Organizing a sound library

Over time I have built up a significant library of sounds, mostly single-note samples, but with some loops as well. All these sounds were collected legally, usually through online registration to loop and samples vendors websites, by following the process they propose so that we can test the quality of what they offer.

Collecting samples along the road was not a massive chore, and yes it really helps asserting the quality of the vendors. Although they all claim to be the best, of course some are better than others, at least for your preferred genre.

Last time I ran a little count over the collection there was over 23000 samples.

Lost in sounds

Even though having many sounds sounds good, it leads to some problems: many of these sounds are not very good (since they come from just anywhere), and they must be organized to find them quickly. I have no idea on how to help with the first problem (except simply listen to each sound). The second problem, how to organize sounds to make them easy to retrieve, is not that easy. If I was in classical music it would be easier, but it is more complicated for electronic genres, that have their own sonic vocabulary, very different than the classic, academic orchestra or the jazz/rock band. I need a way to classify sounds in the context of electronic music genres, from house to hip-hop.

A quick search on the topic yields partial answers, none of them being ready to use…

Traditional classifications

Traditional classifications tend to focus on how the sound is originated:

Symphonic classification

The book Garritan Interactive Principles of Orchestration by Nikolay Rimsky-Korsakov describes a classical classification for the symphonic orchestra: Stringed, Wood wind and Brass Instruments, along with “Instruments of Little Sustaining Power”. The later include the harp, pizzicato strings, piano and percussion instruments “producing indefinite sounds”. Here we find a classification that takes into account whether a sound is loud or not, while the book also explains how many violins you need to match one trumpet loudwise. It also considers whether a sound has a clear pitch or not.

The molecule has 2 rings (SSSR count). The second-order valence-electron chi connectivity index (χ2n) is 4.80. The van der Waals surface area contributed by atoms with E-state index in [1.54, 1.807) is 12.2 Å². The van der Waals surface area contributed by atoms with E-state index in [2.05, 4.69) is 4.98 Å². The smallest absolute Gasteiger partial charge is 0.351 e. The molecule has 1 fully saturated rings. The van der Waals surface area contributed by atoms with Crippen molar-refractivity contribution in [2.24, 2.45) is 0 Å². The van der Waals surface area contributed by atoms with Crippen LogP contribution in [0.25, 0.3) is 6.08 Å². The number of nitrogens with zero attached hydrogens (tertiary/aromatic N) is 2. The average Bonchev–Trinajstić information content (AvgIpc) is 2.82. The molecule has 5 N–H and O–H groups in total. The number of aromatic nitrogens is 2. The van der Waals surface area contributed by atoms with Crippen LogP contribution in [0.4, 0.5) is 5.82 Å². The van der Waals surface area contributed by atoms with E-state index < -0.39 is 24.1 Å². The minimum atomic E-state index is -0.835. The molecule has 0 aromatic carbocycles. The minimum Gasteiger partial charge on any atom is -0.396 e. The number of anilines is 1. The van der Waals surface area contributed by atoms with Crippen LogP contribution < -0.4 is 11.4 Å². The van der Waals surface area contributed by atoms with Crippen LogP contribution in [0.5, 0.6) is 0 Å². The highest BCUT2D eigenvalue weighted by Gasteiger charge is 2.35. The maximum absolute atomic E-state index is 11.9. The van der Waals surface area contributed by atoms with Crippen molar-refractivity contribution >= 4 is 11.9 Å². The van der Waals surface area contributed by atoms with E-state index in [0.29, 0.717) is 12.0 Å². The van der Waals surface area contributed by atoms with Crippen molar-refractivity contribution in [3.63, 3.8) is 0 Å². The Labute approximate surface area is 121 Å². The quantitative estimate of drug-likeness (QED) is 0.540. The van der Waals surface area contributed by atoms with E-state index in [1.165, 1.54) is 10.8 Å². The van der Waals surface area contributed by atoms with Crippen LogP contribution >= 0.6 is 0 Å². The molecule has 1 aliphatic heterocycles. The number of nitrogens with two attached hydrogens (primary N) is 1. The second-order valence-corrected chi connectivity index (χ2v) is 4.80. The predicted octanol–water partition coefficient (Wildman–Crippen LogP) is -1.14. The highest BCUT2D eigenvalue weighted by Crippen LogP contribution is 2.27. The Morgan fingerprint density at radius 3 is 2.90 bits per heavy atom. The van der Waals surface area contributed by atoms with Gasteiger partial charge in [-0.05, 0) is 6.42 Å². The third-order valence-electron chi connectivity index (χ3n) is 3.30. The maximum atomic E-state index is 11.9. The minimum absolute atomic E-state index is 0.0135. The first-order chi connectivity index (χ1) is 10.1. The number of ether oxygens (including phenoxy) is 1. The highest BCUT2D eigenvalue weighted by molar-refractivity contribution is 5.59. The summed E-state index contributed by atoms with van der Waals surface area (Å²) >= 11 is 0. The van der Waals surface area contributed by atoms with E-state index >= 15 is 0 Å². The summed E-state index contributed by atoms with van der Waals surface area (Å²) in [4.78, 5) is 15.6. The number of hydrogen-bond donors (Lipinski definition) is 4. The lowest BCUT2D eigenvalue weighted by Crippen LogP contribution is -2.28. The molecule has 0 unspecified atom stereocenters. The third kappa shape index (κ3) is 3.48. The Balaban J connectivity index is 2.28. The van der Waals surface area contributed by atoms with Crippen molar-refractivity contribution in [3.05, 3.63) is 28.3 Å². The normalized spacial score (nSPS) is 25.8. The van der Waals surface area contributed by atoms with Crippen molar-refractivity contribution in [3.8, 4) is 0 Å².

Scientific classification

More scientific, the Hornbostel-Sachs musical instrument classification classifies instruments by the physical process that makes sound:  Idiophone (the simplest of all, just hit the body), Membranophone, Chordophone, Aerophone, Electrophone. Each category has hierarchic sub categories, and they are all numbered, e-g 111242 = bells. This is totally cumbersome for my needs!

Alternate classifications

Classify by function

An appealing idea is to classify sounds according to their typical function within a song: “perfect for melodic lines”, “rhythmic”, “harmonic”. The problem with this approach is that except for obvious cases (bass sounds, kicks, grand piano…) it is hard to tell in advance what a sound can be used for.

Connotative classification

Kicks, snares and hi-hats are so numerous they need further sub-classification. This is where considering the emotional connotations, mood and other symbolic evocations can help: happy/sad, serious/light, asian/african/exotic/western, “dark”, “tribal”, “asian-ish”, references to well known song or soundtrack (“cartoon style”). The problem here is to find connotations that can be shared between different people, or that are at least constant in someone’s mind.

Classify by attributes

Going further, the MIR community (music information retrieval) routinely classifies sounds by their time-domain or frequency-domain features, which can sometime enable to deduce the mood, whether it is melodic or not etc. The problem is that this is still research, and the prime classification is indeed a vector of features values, e-g. (spectral centroid=0.68, rms=0.98, zerocross=3051…). The exploitation of these features vectors requires adaptative machine learning, not something that can be done quickly.